Biomimicry revolution: the need for natural design

A prerequisite for a more sustainable economy is that we produce things using less energy and fewer raw materials. Nature is the best teacher of this new design approach. A biomimicry revolution is on the horizon.

The Sagrada Familia in Barcelona looks like a termite mound from the outside. Inside the cathedral it is as if you have entered a beautiful forest. This is no coincidence. Architect Antoni Gaudí was inspired by the geometry of nature. Needing a strong structure using as little material as possible, he looked at the plant world. The study of an oleander resulted in the design of a double twisted column. The Spanish architect thought that you had to go back to the origin to be original: "The form and power of nature are the inspiration for all knowledge."

Law of nature

Gaudí was far ahead of his time, and little imitated for decades. Yet he is certainly not the only one to apply biomimicry - or design inspired by nature. The inventors of the airplane, the Wright brothers, were inspired by birds. The Swiss engineer, George de Mestral, got the idea of Velcro from a plant. Qualcomm made a screen inspired by butterfly wings. And Airbus commissioned an aircraft partition wall based on the design of slime moulds and bones (see box below).

Despite these examples. nature is often overlooked as a source of inspiration. After the industrial revolution many designers seemed to ignore the 'natural law' of conservation of materials and energy. We prefer angular shapes and we make extremely heavy products, which consume large amounts of energy. Compare, for instance, a commercial aircraft with a fly. As we approach the limits of the earth's capacity, we need to focus more on efficient energy utilisation. Nature’s solutions offer plenty of inspiration, our immediate environment is a storehouse of almost four billion years of research and development of sustainable solutions.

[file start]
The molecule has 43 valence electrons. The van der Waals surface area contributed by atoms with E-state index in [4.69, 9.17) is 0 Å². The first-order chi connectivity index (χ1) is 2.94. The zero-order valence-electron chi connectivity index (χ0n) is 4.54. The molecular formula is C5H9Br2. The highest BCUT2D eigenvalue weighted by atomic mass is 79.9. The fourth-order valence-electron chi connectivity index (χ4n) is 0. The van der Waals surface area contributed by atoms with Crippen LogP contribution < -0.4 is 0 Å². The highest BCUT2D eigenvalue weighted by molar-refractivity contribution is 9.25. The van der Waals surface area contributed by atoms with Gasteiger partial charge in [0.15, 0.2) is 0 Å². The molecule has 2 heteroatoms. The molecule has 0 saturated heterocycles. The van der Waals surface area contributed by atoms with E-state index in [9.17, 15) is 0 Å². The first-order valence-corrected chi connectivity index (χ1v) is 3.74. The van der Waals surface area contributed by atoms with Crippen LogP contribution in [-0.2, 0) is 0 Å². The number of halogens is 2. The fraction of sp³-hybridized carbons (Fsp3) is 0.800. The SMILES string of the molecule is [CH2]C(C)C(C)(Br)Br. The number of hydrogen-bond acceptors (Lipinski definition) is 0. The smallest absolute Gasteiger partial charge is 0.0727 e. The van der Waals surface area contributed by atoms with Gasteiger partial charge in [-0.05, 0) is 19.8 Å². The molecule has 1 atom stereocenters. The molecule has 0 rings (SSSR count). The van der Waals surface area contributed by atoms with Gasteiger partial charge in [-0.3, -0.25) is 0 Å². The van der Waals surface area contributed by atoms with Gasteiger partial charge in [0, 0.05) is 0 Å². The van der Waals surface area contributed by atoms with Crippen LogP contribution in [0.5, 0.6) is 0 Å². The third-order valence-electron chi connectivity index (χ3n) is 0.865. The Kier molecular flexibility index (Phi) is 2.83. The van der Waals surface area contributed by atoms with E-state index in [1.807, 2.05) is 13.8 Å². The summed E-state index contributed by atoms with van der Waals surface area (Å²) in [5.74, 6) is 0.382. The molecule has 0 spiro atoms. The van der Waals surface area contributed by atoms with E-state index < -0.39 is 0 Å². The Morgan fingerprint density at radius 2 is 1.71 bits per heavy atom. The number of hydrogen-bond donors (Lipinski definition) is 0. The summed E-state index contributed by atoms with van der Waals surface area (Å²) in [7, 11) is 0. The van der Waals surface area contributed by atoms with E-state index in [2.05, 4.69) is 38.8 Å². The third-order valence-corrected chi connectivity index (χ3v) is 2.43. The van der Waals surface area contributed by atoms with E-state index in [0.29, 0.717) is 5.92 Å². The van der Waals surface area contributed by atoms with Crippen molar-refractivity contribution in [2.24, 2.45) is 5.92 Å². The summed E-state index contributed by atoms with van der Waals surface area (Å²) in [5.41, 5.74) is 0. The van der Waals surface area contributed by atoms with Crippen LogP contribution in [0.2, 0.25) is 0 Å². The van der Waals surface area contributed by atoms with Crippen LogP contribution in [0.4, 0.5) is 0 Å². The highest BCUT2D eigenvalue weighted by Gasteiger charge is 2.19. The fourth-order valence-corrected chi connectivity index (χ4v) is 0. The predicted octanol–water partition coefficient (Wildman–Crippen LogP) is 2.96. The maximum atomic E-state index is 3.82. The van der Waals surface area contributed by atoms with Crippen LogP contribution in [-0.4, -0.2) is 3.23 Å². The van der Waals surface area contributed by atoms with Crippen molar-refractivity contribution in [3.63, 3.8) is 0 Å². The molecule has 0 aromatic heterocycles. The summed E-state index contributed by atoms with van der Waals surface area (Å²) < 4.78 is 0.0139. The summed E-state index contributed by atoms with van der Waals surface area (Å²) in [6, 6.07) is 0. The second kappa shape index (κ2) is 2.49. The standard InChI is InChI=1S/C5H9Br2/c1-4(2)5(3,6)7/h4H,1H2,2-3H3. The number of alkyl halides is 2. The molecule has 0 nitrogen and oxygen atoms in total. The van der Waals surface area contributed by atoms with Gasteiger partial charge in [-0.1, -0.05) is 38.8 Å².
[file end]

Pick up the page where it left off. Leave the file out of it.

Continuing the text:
Australian entrepreneur and author of The Shark's Paintbrush, Jay Harman, promotes nature as a treasure chest of innovation. He believes that we are on the eve of a biomimicry revolution, which will prompt the redesign of almost every product. "If we want a more sustainable world, we must make more use of nature as our blueprint. Biomimicry enables us to make leaps and bounds in innovation. For example, we can learn how to use less energy to move around. On average, nature uses 75% less energy than we do."

The vortex in the bathwater

Harman has made biomimicry his life's work. When he was young, while diving, he saw how draining water always takes the form of a vortex. He became fascinated by the spirals in whirlpools, tornadoes, DNA and shells. According to Harman, it is no coincidence that this form is ubiquitous. "Spirals are the path of least resistance for liquids and gases. Nature always opts for as little friction as possible."

Harman decided to take this discovery seriously and 'froze' a vortex in his bath (in the tradition of Archimedes) to create a static, 3D model. Using this prototype, which resembles a lily, he then developed energy-efficient impellers and propellers. This resulted in water pumps and cooling fans, for example for computers that were up to 50% more economical. Harman is absolutely convinced that we can solve major issues such as energy transition, chemical pollution and traffic congestion relatively quickly, with the aid of biomimicry.

Redesigning products using biomimicry requires us to dare to think differently. Take, for example, air conditioning in buildings. Demand for this is rising rapidly in emerging economies, which are often warm. Conventional air conditioning techniques are power hunger and use ozone. Harman is working with US universities to achieve more energy-efficient and cleaner cooling. This patented technology is based on the tornado, which he calls 'nature's fridge'.

Termite air conditioning